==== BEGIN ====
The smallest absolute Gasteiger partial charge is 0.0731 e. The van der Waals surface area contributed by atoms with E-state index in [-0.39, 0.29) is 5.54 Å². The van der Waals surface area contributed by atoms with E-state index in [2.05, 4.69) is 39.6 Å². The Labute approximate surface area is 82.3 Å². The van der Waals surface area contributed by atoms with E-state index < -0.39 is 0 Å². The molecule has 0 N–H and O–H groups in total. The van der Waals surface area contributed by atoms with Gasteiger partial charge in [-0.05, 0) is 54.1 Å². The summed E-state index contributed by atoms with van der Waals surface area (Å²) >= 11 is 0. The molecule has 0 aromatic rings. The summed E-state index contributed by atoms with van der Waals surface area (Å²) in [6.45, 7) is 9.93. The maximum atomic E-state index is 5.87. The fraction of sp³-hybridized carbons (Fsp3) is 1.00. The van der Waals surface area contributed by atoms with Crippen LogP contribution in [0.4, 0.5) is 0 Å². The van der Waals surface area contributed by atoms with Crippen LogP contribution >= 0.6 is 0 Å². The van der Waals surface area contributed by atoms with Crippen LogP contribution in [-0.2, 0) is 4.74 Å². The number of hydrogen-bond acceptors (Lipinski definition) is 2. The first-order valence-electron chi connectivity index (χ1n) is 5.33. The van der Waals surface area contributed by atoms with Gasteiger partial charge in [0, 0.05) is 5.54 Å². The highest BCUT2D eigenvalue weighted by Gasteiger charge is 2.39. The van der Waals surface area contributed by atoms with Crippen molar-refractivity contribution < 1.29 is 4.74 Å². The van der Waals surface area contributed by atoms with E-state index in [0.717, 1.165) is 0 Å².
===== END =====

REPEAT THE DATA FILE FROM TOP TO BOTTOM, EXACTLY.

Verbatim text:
The smallest absolute Gasteiger partial charge is 0.0731 e. The van der Waals surface area contributed by atoms with E-state index in [-0.39, 0.29) is 5.54 Å². The van der Waals surface area contributed by atoms with E-state index in [2.05, 4.69) is 39.6 Å². The Labute approximate surface area is 82.3 Å². The van der Waals surface area contributed by atoms with E-state index < -0.39 is 0 Å². The molecule has 0 N–H and O–H groups in total. The van der Waals surface area contributed by atoms with Gasteiger partial charge in [-0.05, 0) is 54.1 Å². The summed E-state index contributed by atoms with van der Waals surface area (Å²) >= 11 is 0. The molecule has 0 aromatic rings. The summed E-state index contributed by atoms with van der Waals surface area (Å²) in [6.45, 7) is 9.93. The maximum atomic E-state index is 5.87. The fraction of sp³-hybridized carbons (Fsp3) is 1.00. The van der Waals surface area contributed by atoms with Crippen LogP contribution in [0.4, 0.5) is 0 Å². The van der Waals surface area contributed by atoms with Crippen LogP contribution >= 0.6 is 0 Å². The van der Waals surface area contributed by atoms with Crippen LogP contribution in [-0.2, 0) is 4.74 Å². The number of hydrogen-bond acceptors (Lipinski definition) is 2. The first-order valence-electron chi connectivity index (χ1n) is 5.33. The van der Waals surface area contributed by atoms with Gasteiger partial charge in [0, 0.05) is 5.54 Å². The highest BCUT2D eigenvalue weighted by Gasteiger charge is 2.39. The van der Waals surface area contributed by atoms with Crippen molar-refractivity contribution < 1.29 is 4.74 Å². The van der Waals surface area contributed by atoms with E-state index in [0.717, 1.165) is 0 Å².